-Indeed, as well.
      -The two cuts of Apollon you’re talking about are apparently the two cuts outside of the concert (with the people inviting others to the concert). See several comments above for the link. I have to admit, those two cuts were still very impressive.
      -Uh, strange. I’ll have to look into this, as I’m not much of a Precure fan.

      I wholeheartedly agree about the quality of rotoscoping. It is as much of an artistic choice as any other technique. The quality, however, rides on its execution.

  11. DKL

    This is an interesting article.

    Personally, I thought the visuals were interesting because of the detailed movement (what Nagahama decides to show you), but I actually thought that a lot of the “strength” of the visuals came from the fact that the base was very strong:

    I feel like the strength of the show’s visuals comes from the base footage that the studio has been cribbing from, rather than like the ingenuity of the animators…

    Like, I’m inclined to think that it’s more about the direction of the live-action actors (who, interestingly, sometimes are not voice actors in this production, going by ANN’s staff page) than it is of the animators, which is probably very different than most anime.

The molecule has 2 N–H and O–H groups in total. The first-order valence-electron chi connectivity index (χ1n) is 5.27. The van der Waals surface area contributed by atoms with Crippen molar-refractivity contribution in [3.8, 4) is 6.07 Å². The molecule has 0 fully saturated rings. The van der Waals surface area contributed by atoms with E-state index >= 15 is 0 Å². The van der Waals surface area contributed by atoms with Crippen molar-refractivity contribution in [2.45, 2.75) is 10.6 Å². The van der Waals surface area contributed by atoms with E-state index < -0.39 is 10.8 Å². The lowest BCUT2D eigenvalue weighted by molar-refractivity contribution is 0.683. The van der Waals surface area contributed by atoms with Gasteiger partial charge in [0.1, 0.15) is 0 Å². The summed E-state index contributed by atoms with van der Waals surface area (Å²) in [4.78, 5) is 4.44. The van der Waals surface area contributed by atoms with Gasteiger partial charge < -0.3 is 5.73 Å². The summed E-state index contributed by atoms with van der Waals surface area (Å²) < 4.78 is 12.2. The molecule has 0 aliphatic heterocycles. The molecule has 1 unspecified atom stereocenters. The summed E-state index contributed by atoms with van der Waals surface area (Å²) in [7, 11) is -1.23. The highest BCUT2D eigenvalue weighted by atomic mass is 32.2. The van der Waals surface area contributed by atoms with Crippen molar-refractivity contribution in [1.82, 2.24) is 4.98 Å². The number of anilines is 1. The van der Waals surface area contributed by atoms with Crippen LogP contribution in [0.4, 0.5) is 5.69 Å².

And the base footage would be interesting to look at… for all we know, this was all shot in a warehouse somewhere, but then they composited everything later on.

    (there was this one scene in episode 2 with Kasuga pumping away on his bike and for a moment, I was under the impression that maybe the original actor wasn’t on a bike, but an exercise bike… it would definitely be easier to capture the intensity of the sequence if it was done on an exercise bike)

    This entire production is such a black box right now, so I’m interested in more director/staff interviews.

    God knows if we get that though.

    Also, some of the still cuts are pretty cool: the zoom to Kasuga’s face in the first episode really stands out to me…

    In fact, that entire sequence was awesome… people talk about “why anime?”, not realizing that maybe Nagahama wouldn’t have access to tools that he would in live action film in order to set mood like that… and even looking beyond the production stuff, it’s quite possible that he’s still very interested in doing “anime”.

    Kawajiri put it best: anime is just very “cinematic” and “addicting”…

    For all my frustrations with it over the years (Hiroshi Hamasaki making a marvel anime? Ryosuke Nakamura making a 4-koma adapation? Atsuko Ishizuka making a harem show? WHAT?), I guess there’s a reason why I myself have stuck around lol

    (I do like Ishizuka’s harem show though… felt a lot like a love-letter to other animators out there: despite how bad it all gets, never give up)

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  13. Punk Biker Dude